An Age of Empowerment: Meet Nisha Botchwey
By Laura Diamond November 29, 2018
This is the third installment of a yearlong series about women at Georgia Tech. See the full series.
Nisha Botchwey creates a world where the healthy choice is the easy choice.
As an associate professor in the School of City and Regional Planning, she designs programs that empower people of all ages — from children across the country to senior citizens in Georgia and Alabama — to revitalize their neighborhoods into healthy places.
She recently implemented a program to teach middle-school children in rural and urban communities about healthier lifestyles. The curriculum shows them how to evaluate their neighborhood’s strengths and weaknesses and then how to remove barriers that prevent them from being physically active.
In one case, students at Drew Charter School in Atlanta raised concerns about a lack of safe sidewalks in their neighborhood. In another, a group of middle-school students from the Boys & Girls Clubs in Hawaii pitched their city council about fixing up a nearby park and received $80,000 for the project.
These are just two of the nearly 30 communities around the country using the YEAH! (Youth Engagement and Action for Health!) curriculum. The project teaches students how to talk with policymakers and advocate for changes to advance walkability, safety and physical activity in their communities. More than 250 children have gone through the program and it is continuing to grow.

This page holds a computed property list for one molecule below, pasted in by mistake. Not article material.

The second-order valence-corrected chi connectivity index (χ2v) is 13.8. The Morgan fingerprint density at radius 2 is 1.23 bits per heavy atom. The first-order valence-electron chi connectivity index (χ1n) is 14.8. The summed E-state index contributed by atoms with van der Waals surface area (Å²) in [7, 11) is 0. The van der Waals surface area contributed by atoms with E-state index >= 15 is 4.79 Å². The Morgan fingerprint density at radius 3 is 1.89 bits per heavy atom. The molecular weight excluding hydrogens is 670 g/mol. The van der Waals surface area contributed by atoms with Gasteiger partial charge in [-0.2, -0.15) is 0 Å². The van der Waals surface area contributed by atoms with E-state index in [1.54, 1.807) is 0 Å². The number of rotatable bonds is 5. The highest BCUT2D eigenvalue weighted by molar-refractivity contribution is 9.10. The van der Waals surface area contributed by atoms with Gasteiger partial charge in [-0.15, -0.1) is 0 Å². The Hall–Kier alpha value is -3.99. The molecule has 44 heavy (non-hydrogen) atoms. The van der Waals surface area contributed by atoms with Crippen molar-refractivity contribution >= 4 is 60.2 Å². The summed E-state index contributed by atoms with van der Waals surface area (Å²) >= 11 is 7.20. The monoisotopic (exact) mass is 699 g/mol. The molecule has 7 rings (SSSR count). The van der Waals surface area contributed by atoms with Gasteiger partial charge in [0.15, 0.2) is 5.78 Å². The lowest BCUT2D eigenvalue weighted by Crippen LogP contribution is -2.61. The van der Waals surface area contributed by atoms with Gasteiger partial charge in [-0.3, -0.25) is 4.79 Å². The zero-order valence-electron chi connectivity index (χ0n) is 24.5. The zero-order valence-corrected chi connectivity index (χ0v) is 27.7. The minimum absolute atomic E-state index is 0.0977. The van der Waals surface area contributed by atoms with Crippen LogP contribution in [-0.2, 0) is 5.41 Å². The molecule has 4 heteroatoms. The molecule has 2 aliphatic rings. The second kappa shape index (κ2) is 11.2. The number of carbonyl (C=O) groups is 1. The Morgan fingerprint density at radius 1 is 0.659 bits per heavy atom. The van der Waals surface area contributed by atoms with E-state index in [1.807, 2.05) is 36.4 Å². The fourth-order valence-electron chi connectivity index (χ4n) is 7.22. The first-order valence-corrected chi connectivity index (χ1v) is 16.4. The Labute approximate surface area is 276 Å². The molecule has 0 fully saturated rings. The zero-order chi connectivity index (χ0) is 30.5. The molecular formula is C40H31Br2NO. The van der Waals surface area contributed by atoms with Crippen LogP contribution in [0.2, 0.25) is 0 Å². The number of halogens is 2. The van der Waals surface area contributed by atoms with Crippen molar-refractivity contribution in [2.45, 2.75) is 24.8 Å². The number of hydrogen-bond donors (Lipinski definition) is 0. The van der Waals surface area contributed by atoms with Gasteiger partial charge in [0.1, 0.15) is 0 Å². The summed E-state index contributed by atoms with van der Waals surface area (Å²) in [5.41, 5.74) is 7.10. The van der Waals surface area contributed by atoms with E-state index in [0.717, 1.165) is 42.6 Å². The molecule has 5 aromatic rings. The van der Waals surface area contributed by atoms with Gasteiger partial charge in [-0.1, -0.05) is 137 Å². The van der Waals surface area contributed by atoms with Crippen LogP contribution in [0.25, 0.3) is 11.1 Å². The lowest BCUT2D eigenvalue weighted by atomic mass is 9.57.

“They are learning how to advocate for themselves and their entire community,” Botchwey said. “As a city planner I want to give everyone the skills, data and power to have a voice in their community.”
Botchwey was born in Jamaica and grew up in Miami. When she started school in the United States teachers wanted to place her in speech therapy to correct her thick accent. She ultimately graduated as valedictorian of her high school.
Her research and career focus on the most vulnerable in society, notably lower-income and minority children.
She came to Georgia Tech in 2012 and co-directs the National Physical Activity Research Center (PARC), a collaborative effort among Georgia Tech and three other universities to improve children’s health through physical activity. When children don’t play, run and jump it can lead to long-term negative effects, such as obesity, mental health problems and increased risk for disease in adulthood.
“What we want is to have a more informed and engaged society. I’m helping children become citizen scientists so they can get the facts, tools and practice to make their communities healthier and more active.”